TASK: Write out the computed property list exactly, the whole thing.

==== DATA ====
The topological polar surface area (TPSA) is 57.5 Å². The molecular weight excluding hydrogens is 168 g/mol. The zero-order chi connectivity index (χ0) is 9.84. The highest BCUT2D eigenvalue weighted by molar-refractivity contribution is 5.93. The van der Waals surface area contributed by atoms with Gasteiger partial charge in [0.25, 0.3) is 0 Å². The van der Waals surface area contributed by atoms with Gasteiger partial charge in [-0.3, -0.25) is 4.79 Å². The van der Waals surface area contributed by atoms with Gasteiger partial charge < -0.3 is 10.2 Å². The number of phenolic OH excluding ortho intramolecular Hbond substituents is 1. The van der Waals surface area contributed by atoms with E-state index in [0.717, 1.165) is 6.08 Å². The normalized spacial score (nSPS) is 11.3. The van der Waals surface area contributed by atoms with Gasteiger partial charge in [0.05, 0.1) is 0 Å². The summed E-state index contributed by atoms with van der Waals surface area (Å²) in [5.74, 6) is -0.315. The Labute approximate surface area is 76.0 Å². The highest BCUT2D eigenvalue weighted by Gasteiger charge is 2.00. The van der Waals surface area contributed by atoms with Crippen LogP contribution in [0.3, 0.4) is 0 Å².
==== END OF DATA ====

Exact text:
The topological polar surface area (TPSA) is 57.5 Å². The molecular weight excluding hydrogens is 168 g/mol. The zero-order chi connectivity index (χ0) is 9.84. The highest BCUT2D eigenvalue weighted by molar-refractivity contribution is 5.93. The van der Waals surface area contributed by atoms with Gasteiger partial charge in [0.25, 0.3) is 0 Å². The van der Waals surface area contributed by atoms with Gasteiger partial charge in [-0.3, -0.25) is 4.79 Å². The van der Waals surface area contributed by atoms with Gasteiger partial charge < -0.3 is 10.2 Å². The number of phenolic OH excluding ortho intramolecular Hbond substituents is 1. The van der Waals surface area contributed by atoms with E-state index in [0.717, 1.165) is 6.08 Å². The normalized spacial score (nSPS) is 11.3. The van der Waals surface area contributed by atoms with Gasteiger partial charge in [0.05, 0.1) is 0 Å². The summed E-state index contributed by atoms with van der Waals surface area (Å²) in [5.74, 6) is -0.315. The Labute approximate surface area is 76.0 Å². The highest BCUT2D eigenvalue weighted by Gasteiger charge is 2.00. The van der Waals surface area contributed by atoms with Crippen LogP contribution in [0.3, 0.4) is 0 Å².